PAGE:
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An Introductory Course on Early Buddhism

...Compiled and published for free distribution by Bro. Chan Khoon San...

Over the last few years, several readers have indicated to me that the articles in the Introductory Course on Buddhism were too brief and should be expanded to provide more details. This new book entitled “Buddhism Course” is a carefully researched and upgraded version. It contains 17 chapters dealing with most of the relevant topics on Buddhism, such as: Life of the Buddha, Four Noble Truths and Eightfold Noble Path, Dependent Origin, Law of Kamma, Death and Rebirth, Five Destinations, World Cycles when Buddhas Appear, Ten Bases of Meritorious Action, Buddhist Vipassana Meditation, Recollection of the Buddha, Dhamma and Sangha and the Three Baskets (Tipitaka) in Buddhism.

Buddhist Pilgrimage
...Buddhist Pilgrimage / New Edition 2009 - by Bro. Chan Khoon San
...

The idea of a pilgrimage originated from the Buddha twenty-five centuries ago! Before he passed into Mahaparinibbana, the Buddha advised pious disciples to visit four holy places the sight of which will arouse faith and religious urgency after He was gone, namely: Lumbini, Buddhagaya, Sarnath and Kusinara. The pious disciple should visit these places and look upon them with feelings of reverence, reflecting on the particular event of the Buddha’s life connected with each place. Since the Mahaparinibbana of the Buddha, these four shrines of Buddhism have become the focal points for pious disciples to rally around and seek inspiration. By the time of King Asoka, four more places, namely: Savatthi, Sankasia, Rajagaha and Vesali, that were closely associated with the Buddha and scenes of His principal miracles, were added to the pilgrimage itinerary. Together, they make the Eight Great Places of Pilgrimage.

A Photo Essay
Four Places of Buddhist Pilgrimage in India & Nepal - PDF - 5.97 MB

Letters from Mara
...A story by Punnadhammo Bhikkhu...

According to legend, the Buddha Shakyamuni was attacked by Mara as he was striving for enlightenment, because Mara wanted to prevent him from showing men the way that liberates from suffering. Mara first called up a horde of demons, but Shakyamuni did not fear them. Then he sent his most beautiful daughter to seduce Shakyamuni, but before Shakyamuni's eyes she turned into an ugly hag, where upon Mara admitted conclusive defeat.

Preparing for Death:
...The Final Days of Death Row Inmate Jaturun "Jay" Siripongs. An interview with Ajahn Pasanno...

Six days before Jay Siripongs was to be executed, his friend, attorney Kendall Goh contacted Abhayagiri Monastery seeking a Buddhist spiritual advisor. Two days later, Abhayagiri Co-abbot Ajahn Pasanno expeditiously received security clearance to enter San Quentin Prison and spent three extraordinary days with Jay Siripongs, the last three days of Siripongs life. Jay Siripongs died by lethal injection on February 9, 1999.

Towards A Global Ethic
...The Council for a Parliament of the World's Religions...

Used throughout the world by universities, religious and spiritual communities and interfaith organizations, Towards a Global Ethic has emerged as one of the most significant building blocks in the continuing process of creating global ethical understanding and consensus.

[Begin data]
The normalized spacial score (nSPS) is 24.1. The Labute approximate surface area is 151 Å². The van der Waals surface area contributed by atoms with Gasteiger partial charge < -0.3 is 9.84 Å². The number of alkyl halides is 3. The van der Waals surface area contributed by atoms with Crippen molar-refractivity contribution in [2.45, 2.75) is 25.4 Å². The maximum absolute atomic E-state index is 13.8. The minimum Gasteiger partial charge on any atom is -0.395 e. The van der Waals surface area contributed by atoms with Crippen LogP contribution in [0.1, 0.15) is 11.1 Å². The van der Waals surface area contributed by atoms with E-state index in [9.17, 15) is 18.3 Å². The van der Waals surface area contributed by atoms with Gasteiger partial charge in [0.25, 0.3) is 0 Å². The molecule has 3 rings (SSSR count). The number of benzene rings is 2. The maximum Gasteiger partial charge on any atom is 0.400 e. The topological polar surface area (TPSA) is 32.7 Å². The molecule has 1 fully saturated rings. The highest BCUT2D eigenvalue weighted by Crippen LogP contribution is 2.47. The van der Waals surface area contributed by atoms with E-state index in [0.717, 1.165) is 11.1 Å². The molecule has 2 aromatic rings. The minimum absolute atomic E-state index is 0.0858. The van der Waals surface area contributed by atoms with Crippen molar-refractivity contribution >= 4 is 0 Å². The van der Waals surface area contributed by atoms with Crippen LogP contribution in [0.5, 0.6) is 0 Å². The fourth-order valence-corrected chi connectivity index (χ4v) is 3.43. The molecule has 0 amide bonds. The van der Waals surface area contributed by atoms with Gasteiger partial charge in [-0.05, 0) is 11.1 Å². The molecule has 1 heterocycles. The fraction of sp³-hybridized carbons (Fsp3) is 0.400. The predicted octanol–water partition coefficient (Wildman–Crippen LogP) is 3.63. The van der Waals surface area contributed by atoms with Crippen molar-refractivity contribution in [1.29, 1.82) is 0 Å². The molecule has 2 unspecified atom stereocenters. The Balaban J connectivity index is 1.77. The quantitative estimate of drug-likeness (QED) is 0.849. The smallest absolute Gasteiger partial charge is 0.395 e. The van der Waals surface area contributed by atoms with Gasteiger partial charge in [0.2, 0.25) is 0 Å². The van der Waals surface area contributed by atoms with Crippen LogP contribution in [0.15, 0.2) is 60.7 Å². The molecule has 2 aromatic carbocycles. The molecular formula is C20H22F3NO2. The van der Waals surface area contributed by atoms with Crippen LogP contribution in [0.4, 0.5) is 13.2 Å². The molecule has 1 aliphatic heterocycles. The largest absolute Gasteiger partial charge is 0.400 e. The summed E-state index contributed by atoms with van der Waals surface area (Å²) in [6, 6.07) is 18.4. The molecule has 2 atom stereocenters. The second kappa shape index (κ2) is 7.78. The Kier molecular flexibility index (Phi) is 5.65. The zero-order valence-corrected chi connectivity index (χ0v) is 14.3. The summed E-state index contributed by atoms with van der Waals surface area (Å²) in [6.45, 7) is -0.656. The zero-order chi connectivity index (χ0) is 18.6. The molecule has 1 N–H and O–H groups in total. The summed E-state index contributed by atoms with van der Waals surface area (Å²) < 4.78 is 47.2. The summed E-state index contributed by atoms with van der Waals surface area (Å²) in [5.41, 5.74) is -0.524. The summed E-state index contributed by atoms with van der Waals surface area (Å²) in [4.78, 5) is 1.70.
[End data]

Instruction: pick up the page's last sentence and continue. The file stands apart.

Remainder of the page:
An Inter-Buddhist Consensus on Buddhism...3/15/97

This document attempts to educate followers of Buddhism with a concise accurate statement of the basic teachings of Buddhism as discussed and agreed upon at the "Buddhism Across Cultures" Conference held on March 15 1997 in Los Angeles.

Buddhist Economics
...Middle Way and the market Place...

It is well known that the study of economics has up till now avoided questions of moral values and considerations of ethics, which are abstract qualities. However, it is becoming obvious that in order to solve the problems that confront us in the world today it will be necessary to take into consideration both concrete and abstract factors, and as such it is impossible to avoid the subject of moral values.

Buddhism and Suicide
...Damien Keown...

In his 1983 paper "The 'Suicide' Problem in the Paali Canon," Martin Wiltshire wrote: "The topic of suicide has been chosen not only for its intrinsic factual and historical interest but because it spotlights certain key issues in the field of Buddhist ethics and doctrine."

Buddhism and Eating Meat
...Ajahn Brahmavamso...

Buddha said: "Monks, I allow you fish and meat that are quite pure in three respects: if they are not seen, heard or suspected to have been killed on purpose for a monk. But, you should not knowingly make use of meat killed on purpose for you." [2]

The Time and Place for Eating
...Ajahn Brahmavamso...

For a monastic (a monk or a nun) food is to be regarded as medicine and not as a pleasure. In the spirit of the Middle Way it should be taken in just sufficient quantity to keep the body healthy.

Buddhism and the Morality of Abortion
...Michael G. Barnhart...

In other words, I am not so much concerned to show that Buddhism has, does, or will support the choice to abort or one's right to make such a choice as I am to show that such a choice can be made in a manner consistent with Buddhist principles.

Are There "Human Rights" in Buddhism
...Damien Keown...

Political events in the course of this century, however, have forced the issue of human rights to the top of the agenda.

Attitudes to Euthanasia in the Vinaya and Commentary
... Damien Keown...

The prohibition on taking human life is one of the cornerstones of Buddhist ethics, but there is often confusion about the interpretation of this prohibition in different contexts. In his commentary on the third paaraajika in the Samantapaasaadikaa, Buddhaghosa sets out to clarify the legal provisions of the monastic precept against taking life. The root text and his comments on it are relevant to the contemporary debate on euthanasia, and this paper considers what light Buddhist jurisprudence can shed on this moral dilemma.

...Death and Dying...

Spiritual Needs of the Dying
...Ven. Pende Hawter...

In order to gain an understanding of the shortness and preciousness of life and how to make it meaningful we need to reflect on the fact that death is certain and that the time of death is uncertain. These points may seem obvious but we rarely stop to consider the truth of them.

Meditation for Pain, Illness, and Death
...Thanissaro Bhikkhu...

My topic today is the role that meditation can play in facing issues of pain, illness and death – not a pleasant topic, but an important one. Sadly, it's only when people are face-to-face with a fatal illness that they start thinking about these issues, and often by that point it's too late to get fully prepared.